"In my more than 4,000 residential jobs since I started this company, I can count on two hands the amount of people that have asked for a desert, native landscape," Cook said. "Most of the time I get someone asking for a landscape they saw in Southern Living (magazine). This is not Dallas or Atlanta. There are limited water supplies and people should start embracing more sustainable landscape choices."

Although few opt for a natural route, the demand has increased over the past year, according to owners and managers at several Midland-based landscaping companies and nurseries. The demand for natural sod is almost nonexistent, said Homero Galindo, owner of Sandy's Nursery. He said more people are asking for gravel and rock to make beds. Native desert plants such as cactus are gaining popularity. Galindo said the drought has hurt his business, but in response he is further diversifying the type of flora at his nursery. He is encouraging more customers to consider heartier trees, like live oaks, that don't require considerable amounts of water.

Clark said Alldredge Gardens is seeing an uptick in desert plants. Last year he started to notice a more native trend and said since then, it has continued to grow. He said he wasn't satisfied just getting the basic desert plants and his company is seeking more diverse and interesting styles of plants. "In the end, these types of decisions will be better for Midland long-term," Clark said about the alternative landscaping styles available.

Outdoor living rooms
Other options Midlanders have, Cook said, are outdoor living spaces composed of trees, beds, bushes, rock and pathways. The style has exploded since the advent of HGTV and other DIY blogs and publications. Some are more basic designs, but others incorporate fire pits, massive outdoor kitchens and lounge areas. Aside from water management statistics -- which Cook said were improvements -- he said the outdoor living spaces were more aesthetically appealing than acres of flat grass.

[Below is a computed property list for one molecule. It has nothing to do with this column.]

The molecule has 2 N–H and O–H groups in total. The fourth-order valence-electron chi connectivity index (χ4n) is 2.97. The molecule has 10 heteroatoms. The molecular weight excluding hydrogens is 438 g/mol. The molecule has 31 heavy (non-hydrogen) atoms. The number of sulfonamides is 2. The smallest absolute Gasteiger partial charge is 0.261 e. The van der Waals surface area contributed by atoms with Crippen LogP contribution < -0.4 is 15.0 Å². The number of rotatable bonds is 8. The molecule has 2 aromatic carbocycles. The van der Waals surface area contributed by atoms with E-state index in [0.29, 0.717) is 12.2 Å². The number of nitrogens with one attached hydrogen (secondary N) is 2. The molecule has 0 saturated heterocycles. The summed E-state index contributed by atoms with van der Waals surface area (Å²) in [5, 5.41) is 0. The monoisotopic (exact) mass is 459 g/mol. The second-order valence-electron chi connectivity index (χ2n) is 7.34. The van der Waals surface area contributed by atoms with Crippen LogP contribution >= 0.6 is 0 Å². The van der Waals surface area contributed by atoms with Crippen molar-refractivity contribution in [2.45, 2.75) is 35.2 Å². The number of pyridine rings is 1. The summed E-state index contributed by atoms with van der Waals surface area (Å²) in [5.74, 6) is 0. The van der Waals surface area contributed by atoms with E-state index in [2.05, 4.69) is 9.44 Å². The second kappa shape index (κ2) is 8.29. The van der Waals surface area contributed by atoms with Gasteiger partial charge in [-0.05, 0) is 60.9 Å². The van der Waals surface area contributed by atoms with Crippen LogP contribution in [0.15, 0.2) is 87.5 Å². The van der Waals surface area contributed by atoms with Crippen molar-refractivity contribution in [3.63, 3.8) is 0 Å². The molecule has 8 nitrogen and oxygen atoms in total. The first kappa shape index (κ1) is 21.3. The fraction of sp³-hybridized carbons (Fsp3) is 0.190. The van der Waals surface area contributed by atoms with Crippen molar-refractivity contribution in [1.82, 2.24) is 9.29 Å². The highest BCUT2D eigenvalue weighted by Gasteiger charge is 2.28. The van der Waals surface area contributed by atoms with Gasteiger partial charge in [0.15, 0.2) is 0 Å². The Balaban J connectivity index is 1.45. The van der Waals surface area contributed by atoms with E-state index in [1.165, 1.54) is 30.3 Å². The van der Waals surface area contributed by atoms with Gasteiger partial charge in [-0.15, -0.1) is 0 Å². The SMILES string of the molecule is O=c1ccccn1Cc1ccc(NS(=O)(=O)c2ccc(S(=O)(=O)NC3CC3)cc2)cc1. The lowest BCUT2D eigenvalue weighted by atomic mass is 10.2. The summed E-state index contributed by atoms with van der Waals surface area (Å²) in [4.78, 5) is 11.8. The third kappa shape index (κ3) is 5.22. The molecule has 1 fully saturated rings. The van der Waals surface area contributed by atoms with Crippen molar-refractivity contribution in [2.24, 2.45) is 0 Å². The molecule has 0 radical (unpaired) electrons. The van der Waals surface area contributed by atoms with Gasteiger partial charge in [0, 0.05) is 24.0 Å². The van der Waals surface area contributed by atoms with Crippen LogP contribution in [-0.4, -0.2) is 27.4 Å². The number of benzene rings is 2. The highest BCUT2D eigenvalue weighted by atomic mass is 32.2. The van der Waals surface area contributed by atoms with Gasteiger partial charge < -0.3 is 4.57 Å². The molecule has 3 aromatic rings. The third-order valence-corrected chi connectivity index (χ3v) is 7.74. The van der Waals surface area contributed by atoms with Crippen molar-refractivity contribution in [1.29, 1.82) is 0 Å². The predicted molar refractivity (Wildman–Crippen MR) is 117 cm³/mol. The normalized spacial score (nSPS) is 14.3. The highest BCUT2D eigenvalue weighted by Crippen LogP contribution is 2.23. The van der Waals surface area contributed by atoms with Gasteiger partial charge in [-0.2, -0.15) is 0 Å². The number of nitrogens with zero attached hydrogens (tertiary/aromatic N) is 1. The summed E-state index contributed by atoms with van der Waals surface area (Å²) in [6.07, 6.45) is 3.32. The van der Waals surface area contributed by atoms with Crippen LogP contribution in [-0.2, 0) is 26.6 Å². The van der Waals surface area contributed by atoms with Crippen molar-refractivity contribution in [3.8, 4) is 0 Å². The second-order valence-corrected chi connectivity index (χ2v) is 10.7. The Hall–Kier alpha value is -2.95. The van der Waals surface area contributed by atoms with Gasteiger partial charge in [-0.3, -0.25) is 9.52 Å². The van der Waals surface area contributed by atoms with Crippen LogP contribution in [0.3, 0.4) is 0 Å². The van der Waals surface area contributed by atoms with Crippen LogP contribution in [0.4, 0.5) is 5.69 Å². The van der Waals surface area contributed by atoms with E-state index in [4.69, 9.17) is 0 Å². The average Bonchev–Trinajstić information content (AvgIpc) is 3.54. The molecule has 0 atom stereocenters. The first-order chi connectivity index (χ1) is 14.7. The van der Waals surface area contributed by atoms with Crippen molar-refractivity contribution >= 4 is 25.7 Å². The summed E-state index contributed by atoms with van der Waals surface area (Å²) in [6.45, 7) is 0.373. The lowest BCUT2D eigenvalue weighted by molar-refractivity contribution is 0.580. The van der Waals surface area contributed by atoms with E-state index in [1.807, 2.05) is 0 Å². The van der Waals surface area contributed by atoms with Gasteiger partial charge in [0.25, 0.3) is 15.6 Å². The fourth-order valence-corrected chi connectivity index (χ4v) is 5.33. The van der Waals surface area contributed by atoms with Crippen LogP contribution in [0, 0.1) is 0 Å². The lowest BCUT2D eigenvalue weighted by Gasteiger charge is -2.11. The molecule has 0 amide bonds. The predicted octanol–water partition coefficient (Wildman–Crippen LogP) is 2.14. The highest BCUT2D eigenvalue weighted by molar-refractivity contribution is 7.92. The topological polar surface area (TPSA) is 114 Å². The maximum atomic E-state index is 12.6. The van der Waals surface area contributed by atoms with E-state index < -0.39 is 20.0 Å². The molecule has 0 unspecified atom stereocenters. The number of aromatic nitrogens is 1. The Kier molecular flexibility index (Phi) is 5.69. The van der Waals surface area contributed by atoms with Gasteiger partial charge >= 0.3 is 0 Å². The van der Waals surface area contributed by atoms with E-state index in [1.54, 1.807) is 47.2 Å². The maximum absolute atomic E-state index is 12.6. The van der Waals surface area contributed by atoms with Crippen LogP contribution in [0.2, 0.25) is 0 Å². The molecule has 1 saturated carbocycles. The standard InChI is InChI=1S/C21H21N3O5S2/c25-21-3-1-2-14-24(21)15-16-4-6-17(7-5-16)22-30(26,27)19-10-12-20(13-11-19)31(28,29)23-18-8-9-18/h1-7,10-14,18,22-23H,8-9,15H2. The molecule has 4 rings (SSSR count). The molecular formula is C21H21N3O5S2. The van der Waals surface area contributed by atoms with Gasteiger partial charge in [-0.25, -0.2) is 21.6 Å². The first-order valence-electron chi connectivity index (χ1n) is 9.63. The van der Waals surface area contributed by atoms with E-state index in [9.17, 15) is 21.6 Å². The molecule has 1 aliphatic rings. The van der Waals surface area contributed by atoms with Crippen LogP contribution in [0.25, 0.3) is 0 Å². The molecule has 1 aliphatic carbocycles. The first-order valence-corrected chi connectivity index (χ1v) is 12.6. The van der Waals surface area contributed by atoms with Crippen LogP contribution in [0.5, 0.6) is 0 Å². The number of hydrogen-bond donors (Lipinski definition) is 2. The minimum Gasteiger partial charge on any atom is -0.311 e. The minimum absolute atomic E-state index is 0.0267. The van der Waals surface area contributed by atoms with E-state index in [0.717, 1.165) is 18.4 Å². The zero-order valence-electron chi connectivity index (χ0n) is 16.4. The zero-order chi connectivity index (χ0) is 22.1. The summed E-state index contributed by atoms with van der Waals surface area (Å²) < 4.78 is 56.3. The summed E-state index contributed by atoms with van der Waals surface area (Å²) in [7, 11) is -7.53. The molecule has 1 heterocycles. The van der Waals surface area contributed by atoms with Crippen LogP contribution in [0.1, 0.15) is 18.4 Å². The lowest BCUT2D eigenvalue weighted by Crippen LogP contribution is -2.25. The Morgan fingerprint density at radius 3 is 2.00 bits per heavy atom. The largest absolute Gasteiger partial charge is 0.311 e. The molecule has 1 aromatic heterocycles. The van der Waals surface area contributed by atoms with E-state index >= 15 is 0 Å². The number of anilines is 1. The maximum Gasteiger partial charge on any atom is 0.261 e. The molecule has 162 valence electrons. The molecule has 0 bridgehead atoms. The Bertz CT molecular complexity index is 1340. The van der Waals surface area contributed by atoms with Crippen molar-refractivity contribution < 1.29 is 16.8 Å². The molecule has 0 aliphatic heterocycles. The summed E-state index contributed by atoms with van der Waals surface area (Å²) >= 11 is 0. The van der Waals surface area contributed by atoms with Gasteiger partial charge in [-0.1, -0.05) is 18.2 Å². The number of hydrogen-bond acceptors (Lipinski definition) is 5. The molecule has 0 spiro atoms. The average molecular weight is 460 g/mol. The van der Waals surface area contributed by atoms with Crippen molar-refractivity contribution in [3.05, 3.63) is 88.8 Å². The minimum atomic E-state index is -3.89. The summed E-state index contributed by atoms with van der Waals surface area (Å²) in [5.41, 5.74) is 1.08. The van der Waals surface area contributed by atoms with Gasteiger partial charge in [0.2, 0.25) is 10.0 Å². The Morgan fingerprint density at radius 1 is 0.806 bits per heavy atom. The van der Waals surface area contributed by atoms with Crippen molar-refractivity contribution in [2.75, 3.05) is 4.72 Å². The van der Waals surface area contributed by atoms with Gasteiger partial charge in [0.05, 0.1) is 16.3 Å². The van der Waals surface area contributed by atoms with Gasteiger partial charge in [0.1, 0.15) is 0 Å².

Cook described a typical outdoor backyard with 26 irrigation spray heads. After quickly doing the math, he said a system operating four times a week for 15-minute increments during growing season and a water cycle of two times a week for 15-minute cycles during the winter season will use about 189,000 gallons a year. In contrast, he said water usage for an outdoor living room using a new water method becoming popular with many landscape architecture firms: Netafim Drip Lines.

The lines are long subterranean hoses that slowly drip water rather than spraying it throughout a yard. More than 60 percent of water used on irrigation spray systems is lost because of blow off, runoffs or evaporation, he said.
"It's all about using innovation to save resources," he added.
An outdoor living area using the Netafim Drip Line requires only 3,648 gallons for optimal use, a literal drop in the bucket compared the 189,000 needed under the average current setup, Cook said.

Although none of these answers will be right for everyone, a collection of water-reducing outdoor landscape designs collectively will lower Midland's water use. Regardless of which option Midlanders choose, it will be a step toward prolonging Midland's limited life-sustaining commodity until other sources of water can be tapped, developed and fully realized

Article by James Cannon. James can be reached at